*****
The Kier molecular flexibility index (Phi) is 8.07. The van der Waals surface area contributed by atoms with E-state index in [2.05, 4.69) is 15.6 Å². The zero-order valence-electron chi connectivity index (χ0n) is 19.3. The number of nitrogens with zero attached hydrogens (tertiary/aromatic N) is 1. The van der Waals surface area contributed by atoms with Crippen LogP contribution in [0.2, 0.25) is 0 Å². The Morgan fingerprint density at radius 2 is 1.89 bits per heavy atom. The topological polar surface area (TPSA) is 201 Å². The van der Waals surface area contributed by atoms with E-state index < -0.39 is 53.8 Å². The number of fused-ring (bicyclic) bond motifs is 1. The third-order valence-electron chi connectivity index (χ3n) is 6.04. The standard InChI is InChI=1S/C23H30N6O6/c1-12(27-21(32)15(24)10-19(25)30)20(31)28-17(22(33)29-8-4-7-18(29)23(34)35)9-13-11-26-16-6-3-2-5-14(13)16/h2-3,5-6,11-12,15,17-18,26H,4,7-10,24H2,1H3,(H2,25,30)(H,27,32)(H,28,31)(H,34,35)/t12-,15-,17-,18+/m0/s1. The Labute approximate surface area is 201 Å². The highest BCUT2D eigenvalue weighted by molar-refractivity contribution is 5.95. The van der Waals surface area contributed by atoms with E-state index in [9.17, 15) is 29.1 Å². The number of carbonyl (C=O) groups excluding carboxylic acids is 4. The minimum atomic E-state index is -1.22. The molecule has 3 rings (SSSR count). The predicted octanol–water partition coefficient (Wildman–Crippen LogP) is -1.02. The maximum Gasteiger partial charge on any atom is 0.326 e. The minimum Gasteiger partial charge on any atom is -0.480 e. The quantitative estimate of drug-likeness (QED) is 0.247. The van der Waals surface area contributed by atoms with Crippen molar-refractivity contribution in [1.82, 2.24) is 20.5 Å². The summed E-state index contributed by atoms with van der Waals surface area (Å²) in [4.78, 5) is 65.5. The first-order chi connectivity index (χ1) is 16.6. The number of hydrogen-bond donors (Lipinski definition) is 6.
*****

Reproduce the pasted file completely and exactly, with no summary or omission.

The Kier molecular flexibility index (Phi) is 8.07. The van der Waals surface area contributed by atoms with E-state index in [2.05, 4.69) is 15.6 Å². The zero-order valence-electron chi connectivity index (χ0n) is 19.3. The number of nitrogens with zero attached hydrogens (tertiary/aromatic N) is 1. The van der Waals surface area contributed by atoms with Crippen LogP contribution in [0.2, 0.25) is 0 Å². The Morgan fingerprint density at radius 2 is 1.89 bits per heavy atom. The topological polar surface area (TPSA) is 201 Å². The van der Waals surface area contributed by atoms with E-state index < -0.39 is 53.8 Å². The number of fused-ring (bicyclic) bond motifs is 1. The third-order valence-electron chi connectivity index (χ3n) is 6.04. The standard InChI is InChI=1S/C23H30N6O6/c1-12(27-21(32)15(24)10-19(25)30)20(31)28-17(22(33)29-8-4-7-18(29)23(34)35)9-13-11-26-16-6-3-2-5-14(13)16/h2-3,5-6,11-12,15,17-18,26H,4,7-10,24H2,1H3,(H2,25,30)(H,27,32)(H,28,31)(H,34,35)/t12-,15-,17-,18+/m0/s1. The Labute approximate surface area is 201 Å². The highest BCUT2D eigenvalue weighted by molar-refractivity contribution is 5.95. The van der Waals surface area contributed by atoms with E-state index in [9.17, 15) is 29.1 Å². The number of carbonyl (C=O) groups excluding carboxylic acids is 4. The minimum atomic E-state index is -1.22. The molecule has 3 rings (SSSR count). The predicted octanol–water partition coefficient (Wildman–Crippen LogP) is -1.02. The maximum Gasteiger partial charge on any atom is 0.326 e. The minimum Gasteiger partial charge on any atom is -0.480 e. The quantitative estimate of drug-likeness (QED) is 0.247. The van der Waals surface area contributed by atoms with Crippen molar-refractivity contribution in [1.82, 2.24) is 20.5 Å². The summed E-state index contributed by atoms with van der Waals surface area (Å²) in [4.78, 5) is 65.5. The first-order chi connectivity index (χ1) is 16.6. The number of hydrogen-bond donors (Lipinski definition) is 6.